Authors Who Made History: Charlotte Brontë

Charlotte Brontë was an English novelist and poet, the eldest of the three Brontë sisters who survived into adulthood and whose novels have become classics of English literature. She first published her works under the pen name Currer Bell.

Charlotte Brontë worked as a teacher and governess before collaborating on a book of poetry with her two sisters, Emily and Anne, who were writers as well.

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Early Life

Born on April 21, 1816, in Thornton, Yorkshire, England, Writer Charlotte Brontë was said to be the most dominant and ambitious of the Brontës, she was raised in a strict Anglican home by her clergyman father and a religious aunt after her mother and two eldest siblings died. She and her sister Emily attended the Clergy Daughter’s School at Cowan Bridge, but were largely educated at home. Though she tried to earn a living as both a governess and a teacher, Brontë missed her sisters and eventually returned home.

First publication and Literary Achievements

In May 1846 Charlotte, Emily and Anne self-financed the publication of a joint collection of poems under their assumed names Currer, Ellis and Acton Bell. The pseudonyms veiled the sisters’ gender while preserving their initials; thus Charlotte was Currer Bell. “Bell” was the middle name of Haworth’s curate, Arthur Bell Nicholls whom Charlotte later married, whilst “Currer” was the surname of Frances Mary Richardson Currer who had funded their school (and maybe their father). Of the decision to use noms de plume, Charlotte wrote:

“Averse to personal publicity, we veiled our own names under those of Currer, Ellis and Acton Bell; the ambiguous choice being dictated by a sort of conscientious scruple at assuming Christian names positively masculine, while we did not like to declare ourselves women, because — without at that time suspecting that our mode of writing and thinking was not what is called “feminine” – we had a vague impression that authoresses are liable to be looked on with prejudice; we had noticed how critics sometimes use for their chastisement the weapon of personality, and for their reward, a flattery, which is not true praise.”

Although only two copies of the collection of poems were sold, the sisters continued writing for publication and began their first novels, continuing to use their noms de plume when sending manuscripts to potential publishers.

Charlotte’s first manuscript, The Professor, did not secure a publisher, although she was heartened by an encouraging response from Smith, Elder & Co. of Cornhill, who expressed an interest in any longer works Currer Bell might wish to send. Charlotte responded by finishing and sending a second manuscript in August 1847. Six weeks later Jane Eyre: An Autobiography was published. It tells the story of a plain governess, Jane, who, after difficulties in her early life, falls in love with her employer, Mr Rochester. The book’s style was innovative, combining naturalism with gothic melodrama, and broke new ground in being written from an intensely evoked first-person female perspective. Charlotte believed art was most convincing when based on personal experience; in Jane Eyre she transformed the experience into a novel with universal appeal.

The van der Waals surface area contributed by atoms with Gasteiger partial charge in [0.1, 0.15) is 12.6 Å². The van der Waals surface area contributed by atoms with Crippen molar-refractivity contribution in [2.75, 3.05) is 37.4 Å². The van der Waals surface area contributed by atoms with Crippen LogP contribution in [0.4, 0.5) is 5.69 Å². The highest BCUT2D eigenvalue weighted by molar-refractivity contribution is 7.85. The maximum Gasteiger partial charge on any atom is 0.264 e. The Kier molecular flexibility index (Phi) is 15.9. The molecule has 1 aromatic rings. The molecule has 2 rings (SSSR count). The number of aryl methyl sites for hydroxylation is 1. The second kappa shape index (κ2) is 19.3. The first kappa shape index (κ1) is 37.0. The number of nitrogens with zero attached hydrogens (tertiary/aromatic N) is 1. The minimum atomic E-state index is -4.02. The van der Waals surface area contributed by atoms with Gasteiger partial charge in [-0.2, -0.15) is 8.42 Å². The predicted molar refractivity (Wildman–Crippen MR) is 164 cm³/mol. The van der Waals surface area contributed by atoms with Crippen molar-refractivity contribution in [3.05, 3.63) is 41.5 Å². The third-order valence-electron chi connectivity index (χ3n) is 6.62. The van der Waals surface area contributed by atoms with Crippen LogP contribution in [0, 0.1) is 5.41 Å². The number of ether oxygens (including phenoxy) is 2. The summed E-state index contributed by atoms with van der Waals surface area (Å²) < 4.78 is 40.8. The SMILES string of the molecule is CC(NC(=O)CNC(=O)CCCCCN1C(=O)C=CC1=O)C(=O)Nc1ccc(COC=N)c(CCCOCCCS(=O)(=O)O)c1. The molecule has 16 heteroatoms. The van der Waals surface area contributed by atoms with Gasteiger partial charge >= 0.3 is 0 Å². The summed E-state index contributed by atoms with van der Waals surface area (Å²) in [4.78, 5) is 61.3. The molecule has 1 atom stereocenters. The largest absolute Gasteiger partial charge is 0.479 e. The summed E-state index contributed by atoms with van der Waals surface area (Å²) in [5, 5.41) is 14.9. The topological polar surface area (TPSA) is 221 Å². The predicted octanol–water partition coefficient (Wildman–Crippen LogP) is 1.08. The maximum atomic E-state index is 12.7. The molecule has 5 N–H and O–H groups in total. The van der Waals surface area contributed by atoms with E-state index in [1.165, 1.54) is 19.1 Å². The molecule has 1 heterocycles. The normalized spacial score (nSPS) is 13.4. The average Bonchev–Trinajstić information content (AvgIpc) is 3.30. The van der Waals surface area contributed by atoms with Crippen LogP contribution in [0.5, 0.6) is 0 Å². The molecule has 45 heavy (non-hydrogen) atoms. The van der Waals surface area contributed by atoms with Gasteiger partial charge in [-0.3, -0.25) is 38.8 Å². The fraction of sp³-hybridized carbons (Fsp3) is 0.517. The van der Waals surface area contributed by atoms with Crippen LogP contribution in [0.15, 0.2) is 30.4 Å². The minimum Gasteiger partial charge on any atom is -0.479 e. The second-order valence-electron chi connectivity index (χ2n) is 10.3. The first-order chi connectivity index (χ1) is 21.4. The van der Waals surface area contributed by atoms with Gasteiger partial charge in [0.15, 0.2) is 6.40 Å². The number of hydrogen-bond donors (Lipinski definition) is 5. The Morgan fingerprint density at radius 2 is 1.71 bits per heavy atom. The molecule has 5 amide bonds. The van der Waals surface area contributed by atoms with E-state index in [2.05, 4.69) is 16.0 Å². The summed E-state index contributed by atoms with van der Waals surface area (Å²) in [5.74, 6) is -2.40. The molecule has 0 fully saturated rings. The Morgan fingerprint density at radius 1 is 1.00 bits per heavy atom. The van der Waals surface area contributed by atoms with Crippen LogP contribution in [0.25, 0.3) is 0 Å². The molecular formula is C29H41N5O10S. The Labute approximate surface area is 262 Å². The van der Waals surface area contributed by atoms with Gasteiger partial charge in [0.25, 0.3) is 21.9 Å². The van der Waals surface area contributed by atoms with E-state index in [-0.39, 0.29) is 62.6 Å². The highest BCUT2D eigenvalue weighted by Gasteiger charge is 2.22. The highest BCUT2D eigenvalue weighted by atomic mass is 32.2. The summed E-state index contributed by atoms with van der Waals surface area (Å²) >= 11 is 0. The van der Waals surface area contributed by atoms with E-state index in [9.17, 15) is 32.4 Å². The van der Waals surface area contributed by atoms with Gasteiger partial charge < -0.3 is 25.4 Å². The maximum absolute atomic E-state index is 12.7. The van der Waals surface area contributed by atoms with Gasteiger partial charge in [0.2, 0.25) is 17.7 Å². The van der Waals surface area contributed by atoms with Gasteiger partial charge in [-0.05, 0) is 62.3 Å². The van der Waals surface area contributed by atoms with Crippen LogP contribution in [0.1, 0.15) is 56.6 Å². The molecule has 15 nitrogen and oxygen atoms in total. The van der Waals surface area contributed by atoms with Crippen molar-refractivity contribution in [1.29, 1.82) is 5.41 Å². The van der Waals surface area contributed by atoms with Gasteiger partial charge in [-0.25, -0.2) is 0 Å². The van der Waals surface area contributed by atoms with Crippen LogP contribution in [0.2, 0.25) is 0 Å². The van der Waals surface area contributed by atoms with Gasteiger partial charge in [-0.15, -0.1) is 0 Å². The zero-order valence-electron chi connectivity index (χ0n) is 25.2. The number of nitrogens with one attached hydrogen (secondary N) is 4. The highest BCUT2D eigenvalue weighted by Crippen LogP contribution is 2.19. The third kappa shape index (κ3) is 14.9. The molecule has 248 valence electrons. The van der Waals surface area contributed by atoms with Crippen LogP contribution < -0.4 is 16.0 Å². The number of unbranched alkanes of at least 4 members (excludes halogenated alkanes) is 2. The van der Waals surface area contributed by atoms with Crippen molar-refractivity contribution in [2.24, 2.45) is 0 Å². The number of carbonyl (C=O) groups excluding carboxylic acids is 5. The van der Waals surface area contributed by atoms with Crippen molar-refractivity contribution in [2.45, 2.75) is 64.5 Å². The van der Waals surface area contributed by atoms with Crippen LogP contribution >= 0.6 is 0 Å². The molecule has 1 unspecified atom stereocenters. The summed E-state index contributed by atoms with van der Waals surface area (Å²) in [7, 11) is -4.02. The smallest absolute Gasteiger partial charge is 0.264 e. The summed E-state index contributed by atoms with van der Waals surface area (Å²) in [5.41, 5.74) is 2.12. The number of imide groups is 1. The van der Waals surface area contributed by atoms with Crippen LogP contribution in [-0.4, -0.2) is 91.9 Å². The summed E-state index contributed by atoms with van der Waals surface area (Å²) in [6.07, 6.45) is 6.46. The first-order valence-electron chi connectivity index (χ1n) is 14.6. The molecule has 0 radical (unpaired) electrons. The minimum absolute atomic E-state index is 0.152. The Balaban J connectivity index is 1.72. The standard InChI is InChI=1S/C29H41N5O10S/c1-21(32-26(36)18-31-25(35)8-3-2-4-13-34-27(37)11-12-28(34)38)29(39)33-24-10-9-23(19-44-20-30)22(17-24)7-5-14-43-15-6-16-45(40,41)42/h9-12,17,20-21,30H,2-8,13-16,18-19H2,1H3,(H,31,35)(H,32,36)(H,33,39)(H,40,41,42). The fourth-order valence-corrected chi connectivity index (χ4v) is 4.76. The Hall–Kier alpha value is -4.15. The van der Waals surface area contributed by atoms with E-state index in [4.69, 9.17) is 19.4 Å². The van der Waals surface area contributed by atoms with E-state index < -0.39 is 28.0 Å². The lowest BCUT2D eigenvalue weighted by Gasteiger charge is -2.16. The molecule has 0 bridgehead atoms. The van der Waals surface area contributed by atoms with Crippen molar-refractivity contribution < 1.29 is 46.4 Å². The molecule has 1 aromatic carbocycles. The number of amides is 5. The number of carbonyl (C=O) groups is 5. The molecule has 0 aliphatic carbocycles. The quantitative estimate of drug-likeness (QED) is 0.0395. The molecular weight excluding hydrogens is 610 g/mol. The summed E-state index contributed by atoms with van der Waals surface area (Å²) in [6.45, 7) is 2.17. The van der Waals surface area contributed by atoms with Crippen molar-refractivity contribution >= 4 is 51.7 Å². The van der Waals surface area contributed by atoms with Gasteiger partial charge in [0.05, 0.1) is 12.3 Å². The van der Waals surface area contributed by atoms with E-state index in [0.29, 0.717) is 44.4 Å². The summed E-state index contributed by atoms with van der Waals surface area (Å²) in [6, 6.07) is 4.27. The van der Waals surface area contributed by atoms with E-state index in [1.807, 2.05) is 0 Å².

Though controversial in its criticism of society’s treatment of impoverished women, the book was an immediate hit. She followed the success with Shirley in 1848 and Villette in 1853.

Marriage

Before the publication of Villette Charlotte received a proposal of marriage from Arthur Bell Nicholls, her father’s curate, who had long been in love with her. She initially turned down his proposal and her father objected to the union at least partly because of Nicholls’s poor financial status. She finally accepted his proposal by January 1854. They gained the approval of her father by April and married in June.

Death and Legacy

Charlotte became pregnant soon after her wedding, but her health declined rapidly and, according to Gaskell, she was attacked by “sensations of perpetual nausea and ever-recurring faintness.” She died, with her unborn child, on 31 March 1855, aged 38, three weeks before her 39th birthday. Her death certificate gives the cause of death as phthisis, but many biographers suggest that she died from dehydration and undernourishment due to vomiting caused by severe morning sickness or hyperemesis gravidarum. There is also evidence that she died from typhus, which she may have caught from Tabitha Ackroyd, the Brontë household’s oldest servant, who died shortly before her. Charlotte was interred in the family vault in the Church of St Michael and All Angels at Haworth.

The Professor, the first novel Charlotte had written, was published posthumously in 1857. The fragment of a new novel she had been writing in her last years has been twice completed by recent authors, the more famous version being Emma Brown: A Novel from the Unfinished Manuscript by Charlotte Brontë by Clare Boylan in 2003. Most of her writings about the imaginary country Angria have also been published since her death.


Source: Wikipedia, Biography.com

Image Source: Wikipedia Portrait by George Richmond

Disclaimer: The information here has been compiled from Wikipedia and Biography.com.

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